Volcanic ash chemistry and plant growth
The value of volcanic ash to plant life is implied by the fact that the most densely populated area of the world in Indonesia, and other high-density populations in Africa, are on young volcanic ash with very high soil productivity , the use of crushed tuffs as fertilizers [30, 31], and the rapid recovery of plants on ash-covered terrains following volcanic eruptions . In even the short time elapsed since the outpouring of troublesome ash from Eyjafjallajökull, Iceland in 2010, there have been several reports from Icelandic farmers describing increased plant yields and the deliberate use of the ash as a fertilizer [32, 33]. The fertilizing potential of volcanic ash is also evident in its effects on phytoplankton in the oceans [34, 35]. Volcanic ashes, and associated basaltic lavas, are relatively rich in the nutrients required by plants, including iron, calcium, potassium, magnesium, sulphur, nitrogen and phosphorus. However the two elements most likely to be limiting are phosphorus and nitrogen [29, 36].
Nitrogen availability is less easy to quantify in ancient systems, as most nitrogen is introduced to ashes by rain water or by fixation from symbiotic micro-organisms . Nevertheless, there is evidence that microbial communities were colonizing soils before the Ordovician, in the Precambrian [2, 41–43] and nitrogen fixation was already comparable to the present day, including in terrestrial systems . More specifically, the land surface was probably colonized already by fungi and lichens [42, 43, 45], and they and the primitive liverwort plants established in the Ordovician  are all capable of nitrogen fixation. Mycorrhizal fungi are believed to have been instrumental to the colonization of land by plants by symbiotic nutrient acquisition , in a relationship established by Ordovician times [14, 15, 45, 47]. These fungi inoculate volcanic ash by wind following modern eruptions . Nitrogen fixation might be enhanced by volcanic lightning in ash clouds [49, 50], and nitrogen delivery would also be possible through weathering of the ashes. There was, therefore, strong potential for nitrogen availability in ash to the earliest plants.
The physical attributes of volcanic ash allow good drainage, but also high retention of plant-available water [37, 51], which would have been essential to the earliest plants occupying moist lowland areas. It also provides excellent ‘tilth’, the physical condition related to fitness as a seed-bed . The combination of water and nutrient availability would have made ashes a favourable setting for the seeding of primitive plants. Although the oldest true roots recorded to date are of Silurian age, some form of soil anchoring system which absorbed nutrients is probable from the earliest stages of land colonization [52, 53]. The permeable but water-retaining soils that support plants widely today would not form until plant roots themselves had evolved to secrete rock-consuming organic acids and stabilize the residual grains.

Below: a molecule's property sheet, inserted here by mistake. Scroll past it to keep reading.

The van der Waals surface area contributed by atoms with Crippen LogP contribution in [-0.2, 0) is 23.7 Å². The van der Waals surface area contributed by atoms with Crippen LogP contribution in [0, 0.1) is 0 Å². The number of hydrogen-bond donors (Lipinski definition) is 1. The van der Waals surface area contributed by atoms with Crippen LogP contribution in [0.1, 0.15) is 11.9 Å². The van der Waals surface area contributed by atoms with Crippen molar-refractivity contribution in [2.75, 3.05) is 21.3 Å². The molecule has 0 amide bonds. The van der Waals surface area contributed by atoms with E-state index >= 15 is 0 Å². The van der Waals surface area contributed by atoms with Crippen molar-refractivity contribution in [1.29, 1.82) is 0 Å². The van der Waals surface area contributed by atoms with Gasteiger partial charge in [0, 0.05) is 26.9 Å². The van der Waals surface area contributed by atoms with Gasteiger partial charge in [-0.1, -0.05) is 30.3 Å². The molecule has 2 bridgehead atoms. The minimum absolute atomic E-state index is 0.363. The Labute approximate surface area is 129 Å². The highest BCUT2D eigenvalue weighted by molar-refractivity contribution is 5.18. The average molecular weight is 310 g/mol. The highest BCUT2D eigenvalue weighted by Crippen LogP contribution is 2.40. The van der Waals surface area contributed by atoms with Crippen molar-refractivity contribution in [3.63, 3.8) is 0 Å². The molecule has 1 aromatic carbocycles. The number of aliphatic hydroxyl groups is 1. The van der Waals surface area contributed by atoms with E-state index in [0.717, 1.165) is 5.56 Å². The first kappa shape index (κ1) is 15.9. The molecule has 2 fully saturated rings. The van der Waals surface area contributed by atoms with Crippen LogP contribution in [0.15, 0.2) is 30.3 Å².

The importance of volcanic ash, via plants, to the whole food chain, is exemplified today in an extensively studied ecosystem in the Serengeti, Tanzania. High phosphorus levels in the ash are conferred to the grassland vegetation, which is consumed by wildebeests, who are eaten by animal predators and whose dung supports huge numbers of insects [54, 55].
Volcanic ash compared to earlier soils
There is clearly a coincidence between the earliest records of plants and the timing of exceptional volcanic activity and ash-fall. Ash was not essential to plant growth, but was widely available, and must have received a substantial load of the available spores. Where tuffs survived subaerial erosion, they could have remained at the land surface for prolonged periods, as found in highly populated regions today , so that repeated inoculation by spores was unavoidable. Given its beneficial chemical and physical properties, spores embedded in ash must have had a relatively favourable chance of germination. The strong suitability of these volcanic deposits to support plant growth suggests that they deserve detailed scrutiny for early plant fossils. The compaction of highly porous ashes during lithification to tuffs will make such evidence difficult to discern, and the well-drained environment of ashes is not conducive to fossil preservation. However, rare palaeosols formed on Ordovician basalts show mineral alteration attributed to nonvascular plants , providing evidence that volcanic rocks may indeed have been suitable substrates and thereby played an important role in the colonization of land by plants.
We are grateful to A. Sandison and C.W. Taylor for skilled technical support, and R. Prendergast for moral support. The manuscript benefitted from the helpful comments of 4 reviewers.